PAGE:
Slightly OT harmony question

Living in the Ozark Plateau and rubbing shoulders every day with instinctive / intuitive musicians who mostly don’t read music but do everything by ear, I find myself, as a classically trained person from the age of five who didn’t even try anything non-classical till I was about 50, straining to explain what I mean sometimes in terms they will understand. (For example, what I call a V of V chord, they call a Major-2 chord, which drives me slightly nuts, since there is really no such thing, but oh well.)

My question is, how do I Create a chord symbol that means Fully-diminished 7th? I know how to do it for half-diminished, but am stumped when it comes to fully.

Let’s say I’m arranging a piece in D, and I come to a sequence that goes: D / G / G#-fully-diminished / 2nd-inversion-D / B minor, etc. I’ve learned how they expect to see a 2nd inversion chord, namely, in this case, D/A. But I don’t have a clue about the fully-diminished G# chord, and sadly I don’t even know how to ask the question without sounding retarded. (I don’t mind sounding retarded HERE, obviously!)

Any suggestions?

–Len

if I’m understanding your question right.

https://en.wikipedia.org/wiki/Diminished_seventh_chord
G#o7
don’t put a slash through the circle. (that is half-dim)

the circle is usually superscripted.

I really don’t understand the question. G#dim? Dm6(omit5)/G#? Bdim/G#?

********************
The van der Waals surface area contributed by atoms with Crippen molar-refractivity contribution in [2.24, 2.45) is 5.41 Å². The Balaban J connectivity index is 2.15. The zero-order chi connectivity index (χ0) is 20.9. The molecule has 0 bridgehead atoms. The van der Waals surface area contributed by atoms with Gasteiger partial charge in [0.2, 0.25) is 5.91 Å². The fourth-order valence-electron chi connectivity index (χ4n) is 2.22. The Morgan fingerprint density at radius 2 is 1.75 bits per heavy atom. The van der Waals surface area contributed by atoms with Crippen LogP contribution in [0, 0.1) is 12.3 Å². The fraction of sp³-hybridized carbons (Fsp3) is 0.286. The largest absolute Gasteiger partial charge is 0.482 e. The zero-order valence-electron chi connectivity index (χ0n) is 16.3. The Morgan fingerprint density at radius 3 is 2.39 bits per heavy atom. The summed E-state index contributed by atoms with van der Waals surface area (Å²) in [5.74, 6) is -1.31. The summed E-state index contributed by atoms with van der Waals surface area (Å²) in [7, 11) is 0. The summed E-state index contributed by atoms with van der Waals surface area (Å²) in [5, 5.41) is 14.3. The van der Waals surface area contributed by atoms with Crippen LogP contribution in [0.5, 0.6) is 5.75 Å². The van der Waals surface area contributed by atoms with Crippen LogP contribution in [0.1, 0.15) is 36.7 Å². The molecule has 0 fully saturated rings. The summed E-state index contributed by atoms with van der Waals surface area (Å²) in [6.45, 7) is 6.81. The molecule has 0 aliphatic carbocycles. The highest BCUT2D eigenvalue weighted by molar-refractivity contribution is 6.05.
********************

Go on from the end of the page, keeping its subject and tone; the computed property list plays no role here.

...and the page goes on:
Pianoleo, yes it could certainly be written Bdim/G#. I’ll try that on people and see how they react. I’ll also try it shr23’s way and see which way causes less consternation.

Thanks.

–Len

Pretty straightforward. C-Eb-Gb-A would be written as Co7, with the “o” superscript, as shr23 said. That’s standard convention.

Even G#o would be fine - the double flatted seventh will be played. If I didn’t want a seventh I would take pains to say that with ‘no 7’ or ‘triad’.

It is standard, but the “classical” guys might get irritated that Co7 ought to be C-Eb-Gb-Bbb, and C-Eb-Gb-A is Ao7/C.

If you believe everybody always plays and sings in equal temperament they sound the same, but if you are bothered about showing harmonic function they are still different animals.

Quite right, I was speaking enharmonically.

Probably my favourite collection of Dim 7 chords - Bach sticking two fingers up at the musical establishment he worked for, in BWV715.

I wonder how many marks you would get in a modern theory exam if you harmonized a chorale that way? :slight_smile:
BV715.png

Wow - thank you Rob, I did not know this piece. Holy cow!

As regards the conventions of diminished chords in his day, “sacred cow” might be more apropos. :laughing:

I wasn’t familiar with this one either. Wow.

“G# dim.” is standard in popular music for a complete G# diminished seventh chord. See Wikipedia article mentioned above.

John, If I came across a chord labeled G# dim in a piece, I would interpret that as a triad, not a 7th chord!?! The problem I’m encountering is that once you specify it as a 7th, then how do you differentiate between half and fully diminished for the average musician who doesn’t know theory.

To all: (and thank you)

I tested a couple of the above suggestions on some of my favorite ‘guinea pigs’ today, and the winner was Pianoleo’s idea to use Bdim / G#. Caused less confusion and questioning than any other combination. Most people around here don’t know what the little circle means, for example.

–Len

The circle for dim and the slashed circle for half-dim are the most used. Outside of classical music ‘B dim/G#’ would lead to head-scratching as to why it’s not G#dim. Even in the classical world, no-one plays a G#dim arpeggio without the (double-flatted) seventh.